Mumbai, Jun 18 (IANS): A striped hyena was rescued from a 30-foot deep open well in a village near Pune after a two-hour long operation on Saturday.
Striped hyena is the only hyena species found in the Indian subcontinent. It is protected under the Wildlife Protection Act, 1972. Classified as 'Near Threatened' in the International Union for Conservation of Nature (IUCN) Red List, the hyena's global population is estimated to be under 10,000.
A resident of Buchkewadi village in Junnar division near Pune had stepped out early in the morning to turn on the pump to draw water from his well. But he was shocked at the sight of a striped hyena that had fallen into the nearly 30-foot deep uncovered well.
The well is located in the periphery of a forested area that is home to several wild animals, including hyenas. These animals often venture into the human habitation in search of easily available prey and shelter, the Wildlife SOS said.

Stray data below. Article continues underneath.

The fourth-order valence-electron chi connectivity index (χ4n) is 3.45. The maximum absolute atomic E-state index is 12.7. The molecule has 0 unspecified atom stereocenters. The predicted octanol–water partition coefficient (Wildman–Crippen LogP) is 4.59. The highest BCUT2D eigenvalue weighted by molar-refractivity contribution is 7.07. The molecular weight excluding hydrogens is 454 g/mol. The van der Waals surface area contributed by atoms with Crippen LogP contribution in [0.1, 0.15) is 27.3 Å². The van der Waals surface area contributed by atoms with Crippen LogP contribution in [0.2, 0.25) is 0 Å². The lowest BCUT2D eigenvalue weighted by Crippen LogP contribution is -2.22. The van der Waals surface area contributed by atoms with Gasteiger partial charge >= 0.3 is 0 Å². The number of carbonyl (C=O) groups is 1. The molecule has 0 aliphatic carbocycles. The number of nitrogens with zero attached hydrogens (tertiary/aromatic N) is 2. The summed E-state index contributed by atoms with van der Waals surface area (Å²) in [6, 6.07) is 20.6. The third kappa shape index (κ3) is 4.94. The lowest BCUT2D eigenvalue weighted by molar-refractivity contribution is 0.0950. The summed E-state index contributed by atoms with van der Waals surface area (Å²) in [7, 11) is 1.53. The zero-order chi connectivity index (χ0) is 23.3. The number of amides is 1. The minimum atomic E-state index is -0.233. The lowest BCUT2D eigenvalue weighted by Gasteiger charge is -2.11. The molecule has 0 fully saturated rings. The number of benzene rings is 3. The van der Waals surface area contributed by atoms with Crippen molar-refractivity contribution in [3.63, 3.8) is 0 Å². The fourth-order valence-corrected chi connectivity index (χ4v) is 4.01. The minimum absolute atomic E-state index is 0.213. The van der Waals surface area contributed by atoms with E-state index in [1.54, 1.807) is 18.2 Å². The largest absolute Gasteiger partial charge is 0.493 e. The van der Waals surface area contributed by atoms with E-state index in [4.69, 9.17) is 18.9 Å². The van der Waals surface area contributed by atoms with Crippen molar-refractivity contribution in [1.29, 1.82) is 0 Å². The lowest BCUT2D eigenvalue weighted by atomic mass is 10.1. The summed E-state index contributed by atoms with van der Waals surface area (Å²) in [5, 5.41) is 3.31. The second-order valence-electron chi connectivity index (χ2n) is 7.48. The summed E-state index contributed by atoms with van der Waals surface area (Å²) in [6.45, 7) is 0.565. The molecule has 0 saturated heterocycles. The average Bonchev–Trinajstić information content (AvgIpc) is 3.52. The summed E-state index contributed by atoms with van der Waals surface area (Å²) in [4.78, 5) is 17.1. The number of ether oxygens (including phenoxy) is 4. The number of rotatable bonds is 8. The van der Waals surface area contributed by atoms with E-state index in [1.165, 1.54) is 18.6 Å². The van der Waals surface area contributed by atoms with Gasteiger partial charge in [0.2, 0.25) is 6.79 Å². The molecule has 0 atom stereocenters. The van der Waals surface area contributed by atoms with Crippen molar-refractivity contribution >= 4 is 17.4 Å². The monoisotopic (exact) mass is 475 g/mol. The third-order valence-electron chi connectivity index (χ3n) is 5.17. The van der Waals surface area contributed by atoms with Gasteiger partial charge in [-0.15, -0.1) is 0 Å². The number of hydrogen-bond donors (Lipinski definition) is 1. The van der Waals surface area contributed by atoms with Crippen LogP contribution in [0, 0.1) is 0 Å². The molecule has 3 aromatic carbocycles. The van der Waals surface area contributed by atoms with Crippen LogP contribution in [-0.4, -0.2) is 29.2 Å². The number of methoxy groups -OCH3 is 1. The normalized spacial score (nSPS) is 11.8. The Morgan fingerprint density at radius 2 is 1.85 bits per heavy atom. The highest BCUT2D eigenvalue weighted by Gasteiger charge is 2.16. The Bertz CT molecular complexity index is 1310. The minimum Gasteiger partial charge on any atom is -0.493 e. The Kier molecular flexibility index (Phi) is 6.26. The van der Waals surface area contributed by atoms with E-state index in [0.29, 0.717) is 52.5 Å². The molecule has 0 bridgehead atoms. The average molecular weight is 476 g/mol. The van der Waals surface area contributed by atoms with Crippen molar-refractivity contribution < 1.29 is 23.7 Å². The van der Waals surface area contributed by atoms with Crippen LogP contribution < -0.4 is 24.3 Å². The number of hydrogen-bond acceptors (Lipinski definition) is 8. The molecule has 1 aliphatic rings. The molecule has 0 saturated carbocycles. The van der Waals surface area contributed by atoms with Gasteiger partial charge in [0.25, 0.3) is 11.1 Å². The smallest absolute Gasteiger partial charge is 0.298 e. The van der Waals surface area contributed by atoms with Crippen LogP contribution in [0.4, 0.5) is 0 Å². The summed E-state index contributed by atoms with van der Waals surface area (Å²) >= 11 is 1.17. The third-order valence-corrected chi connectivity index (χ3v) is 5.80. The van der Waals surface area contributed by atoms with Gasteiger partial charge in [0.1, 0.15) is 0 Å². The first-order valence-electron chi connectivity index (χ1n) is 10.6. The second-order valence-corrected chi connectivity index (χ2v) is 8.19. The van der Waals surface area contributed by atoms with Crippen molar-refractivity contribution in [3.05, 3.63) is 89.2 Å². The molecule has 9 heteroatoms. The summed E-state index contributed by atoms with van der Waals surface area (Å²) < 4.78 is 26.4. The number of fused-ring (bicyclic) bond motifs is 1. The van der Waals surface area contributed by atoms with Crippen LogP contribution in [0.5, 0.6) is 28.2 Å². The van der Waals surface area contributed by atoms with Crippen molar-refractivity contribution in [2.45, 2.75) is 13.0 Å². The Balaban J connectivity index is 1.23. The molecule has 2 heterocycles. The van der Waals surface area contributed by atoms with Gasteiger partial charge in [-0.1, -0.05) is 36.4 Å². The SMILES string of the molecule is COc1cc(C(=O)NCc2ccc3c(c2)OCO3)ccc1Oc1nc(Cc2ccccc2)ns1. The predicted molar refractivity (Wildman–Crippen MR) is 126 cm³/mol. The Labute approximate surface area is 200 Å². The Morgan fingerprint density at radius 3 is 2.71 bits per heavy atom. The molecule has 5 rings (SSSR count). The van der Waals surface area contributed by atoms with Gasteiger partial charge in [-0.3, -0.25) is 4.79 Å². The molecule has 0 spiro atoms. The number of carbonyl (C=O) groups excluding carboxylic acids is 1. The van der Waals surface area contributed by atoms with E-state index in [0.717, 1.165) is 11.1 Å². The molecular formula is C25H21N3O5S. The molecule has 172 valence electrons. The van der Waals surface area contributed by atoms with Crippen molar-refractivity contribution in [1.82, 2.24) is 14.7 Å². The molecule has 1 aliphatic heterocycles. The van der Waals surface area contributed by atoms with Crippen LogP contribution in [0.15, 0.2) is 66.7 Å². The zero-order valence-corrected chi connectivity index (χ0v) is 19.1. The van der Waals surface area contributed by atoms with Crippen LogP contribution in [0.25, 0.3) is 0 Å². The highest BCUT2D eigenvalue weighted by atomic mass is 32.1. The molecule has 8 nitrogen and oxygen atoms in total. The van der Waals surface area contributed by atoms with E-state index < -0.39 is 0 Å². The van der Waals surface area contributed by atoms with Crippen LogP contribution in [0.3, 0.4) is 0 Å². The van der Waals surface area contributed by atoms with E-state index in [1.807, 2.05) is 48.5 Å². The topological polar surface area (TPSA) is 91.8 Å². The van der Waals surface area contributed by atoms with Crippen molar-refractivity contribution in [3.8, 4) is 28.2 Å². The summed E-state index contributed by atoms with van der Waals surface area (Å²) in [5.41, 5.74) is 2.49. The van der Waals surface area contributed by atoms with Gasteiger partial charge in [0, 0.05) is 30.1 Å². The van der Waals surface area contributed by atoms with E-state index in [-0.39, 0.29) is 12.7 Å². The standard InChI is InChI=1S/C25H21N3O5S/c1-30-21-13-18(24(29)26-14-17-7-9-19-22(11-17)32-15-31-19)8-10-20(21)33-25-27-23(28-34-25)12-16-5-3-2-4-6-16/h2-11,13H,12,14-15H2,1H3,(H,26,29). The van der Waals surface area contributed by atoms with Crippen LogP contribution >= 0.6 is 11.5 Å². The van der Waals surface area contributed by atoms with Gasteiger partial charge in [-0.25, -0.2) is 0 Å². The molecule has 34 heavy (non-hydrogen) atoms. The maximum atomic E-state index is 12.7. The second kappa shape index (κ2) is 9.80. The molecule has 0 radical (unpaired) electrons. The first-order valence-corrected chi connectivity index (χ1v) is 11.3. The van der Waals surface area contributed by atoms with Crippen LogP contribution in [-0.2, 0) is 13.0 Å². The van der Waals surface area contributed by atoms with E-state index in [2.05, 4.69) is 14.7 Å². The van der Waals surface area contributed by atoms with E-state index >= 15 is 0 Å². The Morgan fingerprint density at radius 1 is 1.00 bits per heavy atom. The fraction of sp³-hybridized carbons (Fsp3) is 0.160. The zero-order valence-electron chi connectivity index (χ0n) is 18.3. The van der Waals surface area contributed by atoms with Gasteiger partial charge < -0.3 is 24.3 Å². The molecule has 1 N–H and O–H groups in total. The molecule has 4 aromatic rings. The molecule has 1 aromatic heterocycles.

The state forest department was alerted, which roped in the Wildlife SOS, a non-profit working for the rescue of animals. The four-member Wildlife SOS team, which operates out of the Manikdoh Leopard Rescue Centre, arrived soon with rescue gear and a trap cage.
The team lowered a trap cage into the well and after a few attempts, the hyena successfully entered it. Once safely inside, the cage was carefully lifted and the hyena was later released into a neighbouring forest.
"The hyena, most likely a female, was exhausted from its struggle to escape from the well and had sustained minor abrasions. As there were no major injuries and the animal was fit, we released her back into the wild soon," said Nikhil Bangar, veterinary officer at the Wildlife SOS.
Ajit Shinde, range forest officer, Junnar, said: "Open wells are a common threat to wildlife around villages, and our teams are always vigilant to provide any assistance when it comes to rescuing animals in distress."